Dig into the past and explore the historical events, personal perspectives, and challenges and achievements that have contributed to the black experience in the United States with these recently published titles.
These works are a call for empathy and compassion and necessary reads for students engaged with our nation’s past, the refugee experience, and the power of self and nature.
In his most recent book, the three-time Coretta Scott King award winner imagines the lives and dreams of 11 enslaved men and women, who, in the summer of 1828, were offered for sale.
Freedom Over Me: Eleven slaves, their lives and dreams brought to life By Ashley Bryan Atheneum (an imprint of Simon & Schuster) $17.99 ISBN: 978-1481456906 Ages 9 and up On shelves September 13th Who gives voice to the voiceless? What are your credentials when you do so? When I was a teen I used to […]
First and foremost, this: That would be Kadir Nelson’s tribute to the Schomburg Library in NYC. A couple things to note about it. First, in an amazing bit of research you can see that he includes both the old Schomburg Library (now overrun with ivy) and the new Schomburg together at the bottom. Second, the […]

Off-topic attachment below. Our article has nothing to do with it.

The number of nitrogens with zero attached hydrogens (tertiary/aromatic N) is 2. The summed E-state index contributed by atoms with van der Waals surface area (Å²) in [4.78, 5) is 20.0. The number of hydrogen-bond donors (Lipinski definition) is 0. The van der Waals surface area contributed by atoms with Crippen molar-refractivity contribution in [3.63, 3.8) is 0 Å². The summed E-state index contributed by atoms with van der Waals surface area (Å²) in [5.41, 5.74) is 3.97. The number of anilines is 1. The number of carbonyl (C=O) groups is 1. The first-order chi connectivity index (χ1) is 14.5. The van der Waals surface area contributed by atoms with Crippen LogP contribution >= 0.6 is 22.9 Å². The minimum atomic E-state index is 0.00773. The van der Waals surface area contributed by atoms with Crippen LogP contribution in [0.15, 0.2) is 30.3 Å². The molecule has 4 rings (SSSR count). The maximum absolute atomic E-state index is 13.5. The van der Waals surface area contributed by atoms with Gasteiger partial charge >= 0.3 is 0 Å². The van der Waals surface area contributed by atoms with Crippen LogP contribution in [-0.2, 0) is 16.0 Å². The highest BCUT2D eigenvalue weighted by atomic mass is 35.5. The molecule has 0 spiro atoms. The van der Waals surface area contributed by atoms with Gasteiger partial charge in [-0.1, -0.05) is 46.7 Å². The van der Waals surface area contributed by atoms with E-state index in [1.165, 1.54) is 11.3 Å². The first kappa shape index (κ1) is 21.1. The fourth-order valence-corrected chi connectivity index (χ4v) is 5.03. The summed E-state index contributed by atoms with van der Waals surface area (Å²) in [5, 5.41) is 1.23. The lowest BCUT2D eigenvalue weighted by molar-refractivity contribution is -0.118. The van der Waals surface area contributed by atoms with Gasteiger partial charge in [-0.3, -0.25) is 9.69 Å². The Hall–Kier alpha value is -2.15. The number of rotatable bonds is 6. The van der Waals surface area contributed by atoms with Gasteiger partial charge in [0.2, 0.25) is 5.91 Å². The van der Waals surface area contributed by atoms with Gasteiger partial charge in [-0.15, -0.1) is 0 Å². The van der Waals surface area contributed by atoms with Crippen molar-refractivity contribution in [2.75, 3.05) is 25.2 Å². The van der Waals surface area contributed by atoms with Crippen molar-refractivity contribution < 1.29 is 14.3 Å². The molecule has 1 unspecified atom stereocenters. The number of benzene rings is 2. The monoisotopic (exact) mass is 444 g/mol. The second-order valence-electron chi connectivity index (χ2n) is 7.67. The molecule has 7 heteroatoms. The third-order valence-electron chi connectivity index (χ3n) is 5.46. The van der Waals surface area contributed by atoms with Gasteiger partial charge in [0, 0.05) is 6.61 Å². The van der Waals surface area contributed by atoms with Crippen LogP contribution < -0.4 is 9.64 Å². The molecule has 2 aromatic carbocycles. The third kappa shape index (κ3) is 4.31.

“Media Mania” gets unplugged to feature exciting new books that spotlight the oldest form of mass communication: art. Ranging in topic from magnetic and multifaceted biographies of art world giants, these handsomely illustrated offerings invite teens into an intriguing and thought-provoking world.
Inside the Worlds of Edward Hopper, Ashley Bryan, and Melba Liston | Nonfiction Preschool to Grade 4
This month, nonfiction titles introduce readers to whole new worlds. Learn about painter Edward Hopper, jazz prodigy Melba Liston, and puppeteer and poet Ashley Bryan.
This article was published in School Library Journal's July 2014 issue. Subscribe today and save up to 35% off the regular subscription rate.